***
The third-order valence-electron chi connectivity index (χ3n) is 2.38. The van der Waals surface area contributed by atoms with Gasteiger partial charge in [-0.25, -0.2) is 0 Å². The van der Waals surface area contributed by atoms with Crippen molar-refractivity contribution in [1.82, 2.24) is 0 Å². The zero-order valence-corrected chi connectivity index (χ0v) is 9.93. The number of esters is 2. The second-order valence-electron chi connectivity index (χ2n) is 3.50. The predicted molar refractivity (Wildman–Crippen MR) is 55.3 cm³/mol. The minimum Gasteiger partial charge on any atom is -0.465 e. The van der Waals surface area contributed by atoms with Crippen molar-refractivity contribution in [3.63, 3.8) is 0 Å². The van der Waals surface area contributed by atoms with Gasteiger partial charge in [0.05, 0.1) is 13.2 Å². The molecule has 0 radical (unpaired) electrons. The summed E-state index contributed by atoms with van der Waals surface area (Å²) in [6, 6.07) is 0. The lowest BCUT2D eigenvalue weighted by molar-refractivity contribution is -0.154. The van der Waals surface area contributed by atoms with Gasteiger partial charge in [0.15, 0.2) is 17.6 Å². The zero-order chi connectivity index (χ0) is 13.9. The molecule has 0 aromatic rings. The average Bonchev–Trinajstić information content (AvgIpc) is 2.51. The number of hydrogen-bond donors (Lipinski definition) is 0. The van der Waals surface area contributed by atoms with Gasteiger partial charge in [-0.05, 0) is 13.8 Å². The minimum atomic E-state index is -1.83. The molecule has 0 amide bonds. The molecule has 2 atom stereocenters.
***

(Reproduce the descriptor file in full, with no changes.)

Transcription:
The third-order valence-electron chi connectivity index (χ3n) is 2.38. The van der Waals surface area contributed by atoms with Gasteiger partial charge in [-0.25, -0.2) is 0 Å². The van der Waals surface area contributed by atoms with Crippen molar-refractivity contribution in [1.82, 2.24) is 0 Å². The zero-order valence-corrected chi connectivity index (χ0v) is 9.93. The number of esters is 2. The second-order valence-electron chi connectivity index (χ2n) is 3.50. The predicted molar refractivity (Wildman–Crippen MR) is 55.3 cm³/mol. The minimum Gasteiger partial charge on any atom is -0.465 e. The van der Waals surface area contributed by atoms with Crippen molar-refractivity contribution in [3.63, 3.8) is 0 Å². The van der Waals surface area contributed by atoms with Gasteiger partial charge in [0.05, 0.1) is 13.2 Å². The molecule has 0 radical (unpaired) electrons. The summed E-state index contributed by atoms with van der Waals surface area (Å²) in [6, 6.07) is 0. The lowest BCUT2D eigenvalue weighted by molar-refractivity contribution is -0.154. The van der Waals surface area contributed by atoms with Gasteiger partial charge in [0.15, 0.2) is 17.6 Å². The zero-order chi connectivity index (χ0) is 13.9. The molecule has 0 aromatic rings. The average Bonchev–Trinajstić information content (AvgIpc) is 2.51. The number of hydrogen-bond donors (Lipinski definition) is 0. The van der Waals surface area contributed by atoms with Gasteiger partial charge in [-0.05, 0) is 13.8 Å². The minimum atomic E-state index is -1.83. The molecule has 0 amide bonds. The molecule has 2 atom stereocenters.